Sunday, 24 July 2011

A revolution comes unstuck

A pro-democracy protester faces off against angry residents in the Cairo neighbourhood of Abbasiyah

Egypt's revolution took a sorry turn on Saturday (July 23) night. Some thousand demonstrators left Tahrir Square and marched toward the headquarters of SCAF,  the military council currently not doing the greatest job in the world of governing post-Mubarak Egypt. The march was stopped by lines of soldiers behind barbed wire out side Noor Mosque in the neighbourhood of Abbasiyah. Around half an hour after the unstoppable force of the marchers met the immovable object of the military barricade, the inevitable occurred.  
I didn't see who threw what first, but soon enough the Tahrir crowd were embroiled in running street battles with local Abbasiyah residents, angered by the demonstrators' presence and apparently bolstered by the infamous 'baltigia' thugs. Rocks, bottles and bricks rained down from the surrounding rooftops and side streets as the Tahrir protestors responded in kind: trashing cars, store fronts and probably homes in the process. There may have been more protesters in Tahrir following the events of Saturday night than there had been for a while, but this seemed like no way to fix the waning popularity on the Jan 25th movement.  As a doctor spectating from the neighbouring hospital said to my colleague Remco Andersen of the Dutch paper Volkskrant for whom we were both on assignment in Egypt: "Egyptians fighting Egyptians. What a mess this has become."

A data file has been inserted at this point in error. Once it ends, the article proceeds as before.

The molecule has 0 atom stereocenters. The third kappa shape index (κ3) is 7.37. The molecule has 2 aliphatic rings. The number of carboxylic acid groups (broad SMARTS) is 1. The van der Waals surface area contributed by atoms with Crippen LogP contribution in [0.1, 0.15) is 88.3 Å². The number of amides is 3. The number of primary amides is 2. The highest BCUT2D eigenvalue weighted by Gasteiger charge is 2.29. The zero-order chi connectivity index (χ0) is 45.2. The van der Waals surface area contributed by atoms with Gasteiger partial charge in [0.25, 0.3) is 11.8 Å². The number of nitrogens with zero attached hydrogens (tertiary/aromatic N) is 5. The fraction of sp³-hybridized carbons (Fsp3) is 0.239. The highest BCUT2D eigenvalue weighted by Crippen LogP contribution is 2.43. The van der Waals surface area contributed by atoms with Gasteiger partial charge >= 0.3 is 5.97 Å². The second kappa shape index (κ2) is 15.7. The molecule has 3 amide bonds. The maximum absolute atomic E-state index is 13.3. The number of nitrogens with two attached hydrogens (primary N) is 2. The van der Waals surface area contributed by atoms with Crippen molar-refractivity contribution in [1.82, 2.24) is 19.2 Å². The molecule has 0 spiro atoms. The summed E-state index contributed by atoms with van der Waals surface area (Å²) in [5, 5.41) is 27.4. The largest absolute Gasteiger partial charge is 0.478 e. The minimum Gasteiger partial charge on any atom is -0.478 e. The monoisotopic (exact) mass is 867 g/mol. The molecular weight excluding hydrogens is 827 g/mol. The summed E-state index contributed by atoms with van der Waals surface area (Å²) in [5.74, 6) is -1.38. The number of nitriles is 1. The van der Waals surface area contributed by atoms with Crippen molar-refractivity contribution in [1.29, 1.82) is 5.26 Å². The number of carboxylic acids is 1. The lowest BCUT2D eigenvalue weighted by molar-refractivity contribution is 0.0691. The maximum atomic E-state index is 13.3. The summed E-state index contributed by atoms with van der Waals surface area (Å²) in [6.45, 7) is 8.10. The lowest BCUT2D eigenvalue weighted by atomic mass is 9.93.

Monday, 18 July 2011

Popping the cover cherry

So lil ol' me finally managed to get something printed on the cover of a magazine, which is nice. The subject, Othman Belbeisi, is just about one of the most interesting and genuine people you could hope to meet. After the 'shoot' he regaled me and my assistant-for-the-day  Naziha Baassiri over coffee and shisha with tales of the frankly crazy situations he faces on a near daily basis. As the head honcho of the International Organization for Migration in this neck of the woods, Othman is tasked with helping the region's domestic workers - possibly the most powerless of all the social strata in this part of the word -   get out of all kinds of scrapes, mostly  from escaping the clutches of crazy tyrants, be they Libyan 'Leaders' or Lebanese Madames. Anyway, JO's (a Jordanian magazine) own Cory Eldridge says it far better, see his story below, along with a nice nearly-candid shot I was able to take of Othman while enjoying his tales of derring do, an amazingly elderly grandfather and why Jordanian shishas are just better.